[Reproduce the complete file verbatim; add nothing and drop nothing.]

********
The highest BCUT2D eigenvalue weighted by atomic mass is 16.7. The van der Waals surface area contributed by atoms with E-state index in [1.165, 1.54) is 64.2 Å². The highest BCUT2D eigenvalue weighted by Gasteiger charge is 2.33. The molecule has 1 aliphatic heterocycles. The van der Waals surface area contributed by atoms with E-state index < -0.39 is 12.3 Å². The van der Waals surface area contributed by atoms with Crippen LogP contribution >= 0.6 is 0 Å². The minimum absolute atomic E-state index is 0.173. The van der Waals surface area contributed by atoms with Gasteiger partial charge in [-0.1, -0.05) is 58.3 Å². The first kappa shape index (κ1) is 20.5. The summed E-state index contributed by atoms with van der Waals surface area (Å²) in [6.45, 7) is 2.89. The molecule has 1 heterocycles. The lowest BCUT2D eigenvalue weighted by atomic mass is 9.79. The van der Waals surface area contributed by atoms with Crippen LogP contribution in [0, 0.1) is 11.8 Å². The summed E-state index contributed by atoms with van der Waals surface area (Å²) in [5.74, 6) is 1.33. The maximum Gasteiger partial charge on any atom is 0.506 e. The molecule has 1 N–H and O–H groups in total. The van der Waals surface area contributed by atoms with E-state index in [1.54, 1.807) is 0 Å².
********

The highest BCUT2D eigenvalue weighted by atomic mass is 16.7. The van der Waals surface area contributed by atoms with E-state index in [1.165, 1.54) is 64.2 Å². The highest BCUT2D eigenvalue weighted by Gasteiger charge is 2.33. The molecule has 1 aliphatic heterocycles. The van der Waals surface area contributed by atoms with E-state index < -0.39 is 12.3 Å². The van der Waals surface area contributed by atoms with Crippen LogP contribution >= 0.6 is 0 Å². The minimum absolute atomic E-state index is 0.173. The van der Waals surface area contributed by atoms with Gasteiger partial charge in [-0.1, -0.05) is 58.3 Å². The first kappa shape index (κ1) is 20.5. The summed E-state index contributed by atoms with van der Waals surface area (Å²) in [6.45, 7) is 2.89. The molecule has 1 heterocycles. The lowest BCUT2D eigenvalue weighted by atomic mass is 9.79. The van der Waals surface area contributed by atoms with Crippen LogP contribution in [0, 0.1) is 11.8 Å². The summed E-state index contributed by atoms with van der Waals surface area (Å²) in [5.74, 6) is 1.33. The maximum Gasteiger partial charge on any atom is 0.506 e. The molecule has 1 N–H and O–H groups in total. The van der Waals surface area contributed by atoms with E-state index in [1.54, 1.807) is 0 Å².